Indian Churches Plan Network of Female Lawyers

Bishop Bhanu. Photo: LWF/C. Kästner
Bishop Bhanu. Photo: LWF/C. Kästner

Council advisor Busi Suneel About Actions to Address Violence Against Women

(LWI) - Starting a network of female lawyers assisting victims of gender-based violence is but one of the actions taken by Lutherans in India for the implementation of the LWF gender justice policy. Bishop Prof Busi Suneel Bhanu of the Gurukul Lutheran Theological College in Kilpauk, India reports that the United Evangelical Lutheran Churches in India (UELCI) have increased their initiatives to overcome violence against women.

Triggered by public protests following the death of a student who was gang-raped in December 2012, churches engaged in the debate on the rights and protection of women. In a letter to the UELCI, which groups LWF member churches in India, LWF General Secretary Rev. Martin Junge had encouraged the churches to support civil society in the “courageous step” towards the deep transformation so that situations such as the one experienced by the young woman “are eradicated forever.”

“Civil society and the churches made an appeal to the government.” Bishop Bhanu recalls. “The courts had already come up with certain guidelines to protect women. After that case, the courts have actually enacted a law.”

Raising Awareness

Even though Christian churches in India had advocated for women’s rights for more than a decade, the student’s tragic death raised a new awareness, Bishop Bhanu explains. “In India, traditionally a woman is considered an object of pleasure; her dignity is below the dignity of a man.”

Being a dean at Gurukul Lutheran Theological College, the national seminary training future pastors, Suneel is working with the objective to introduce the LWF Gender Justice Policy “to the people in the pews”.

“It was distributed to all the church leaders and we have asked them to translate this into the regional languages,” he said. As most rural congregations would not read the English version, pastors were encouraged to use their own words and the local language when talking about women’s rights, including gender justice in sermons, formal church gatherings and local meetings.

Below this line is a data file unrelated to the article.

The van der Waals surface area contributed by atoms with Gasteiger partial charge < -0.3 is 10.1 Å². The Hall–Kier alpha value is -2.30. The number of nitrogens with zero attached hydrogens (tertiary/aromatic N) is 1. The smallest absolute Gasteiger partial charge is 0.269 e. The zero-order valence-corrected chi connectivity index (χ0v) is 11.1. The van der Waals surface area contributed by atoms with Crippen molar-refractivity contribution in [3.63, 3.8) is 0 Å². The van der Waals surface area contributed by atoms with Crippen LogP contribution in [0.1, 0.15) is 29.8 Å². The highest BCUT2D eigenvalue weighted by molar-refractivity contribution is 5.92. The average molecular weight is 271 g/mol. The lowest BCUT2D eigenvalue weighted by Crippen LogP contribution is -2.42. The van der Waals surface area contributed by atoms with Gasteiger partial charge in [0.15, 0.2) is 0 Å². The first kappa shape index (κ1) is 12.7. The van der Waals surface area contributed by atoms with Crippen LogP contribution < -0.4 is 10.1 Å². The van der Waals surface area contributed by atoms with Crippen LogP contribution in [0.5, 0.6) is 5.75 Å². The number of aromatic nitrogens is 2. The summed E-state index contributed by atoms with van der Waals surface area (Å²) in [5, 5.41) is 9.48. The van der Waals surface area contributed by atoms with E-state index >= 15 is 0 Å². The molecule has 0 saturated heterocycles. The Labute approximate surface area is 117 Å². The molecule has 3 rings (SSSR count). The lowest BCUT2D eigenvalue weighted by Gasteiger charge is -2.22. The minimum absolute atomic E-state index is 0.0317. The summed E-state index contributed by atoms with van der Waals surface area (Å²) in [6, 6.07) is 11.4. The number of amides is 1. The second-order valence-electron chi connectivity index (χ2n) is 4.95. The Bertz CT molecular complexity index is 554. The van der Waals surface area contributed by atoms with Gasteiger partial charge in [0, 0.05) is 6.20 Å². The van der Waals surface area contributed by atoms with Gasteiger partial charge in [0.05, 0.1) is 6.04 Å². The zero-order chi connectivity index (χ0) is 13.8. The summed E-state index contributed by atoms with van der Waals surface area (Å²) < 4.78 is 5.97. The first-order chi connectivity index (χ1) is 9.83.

“It has to trickle down to the masses,” Bishop Bahnu emphasized. “I’m glad that some of our pastors are quite aware of these arguments and they bring information as well as awareness and advocacy to the pews”.

“Theologize the Law”

Gender justice is not just a civil and human right, but also deeply rooted in the Bible, Bishop Bahnu points out. “Jesus was always trying to bring dignity of life to those deprived of it.”

This “theologized enactment of the law,” as Bishop Bahnu calls it, is being discussed in courses with pastors from all parts of the country.

“Once in a while we invite them back to our seminary for three days and try to discuss with them things that are happening in civil society and the responsibility of the churches.”

The main project of the seminary however is a network of female lawyers. “We thought about a national consultation bringing together women lawyers especially from Christian churches, but also selected lawyers from other faiths, highlighting the possibility of networking” Bishop Bahnu explains.

This network would have a division in all major Indian towns and provide support and legal assistance to victims of gender-based violence. The consultation is planned to take place in early 2015.

The list consists of 30 names, but the Professor expects the numbers to rise significantly once the consultation is being advertised on regional levels. “Implementing women’s rights takes a lot of time, India is a very traditional society”, Bishop Bahnu says. “But we are really looking forward to making this a reality.”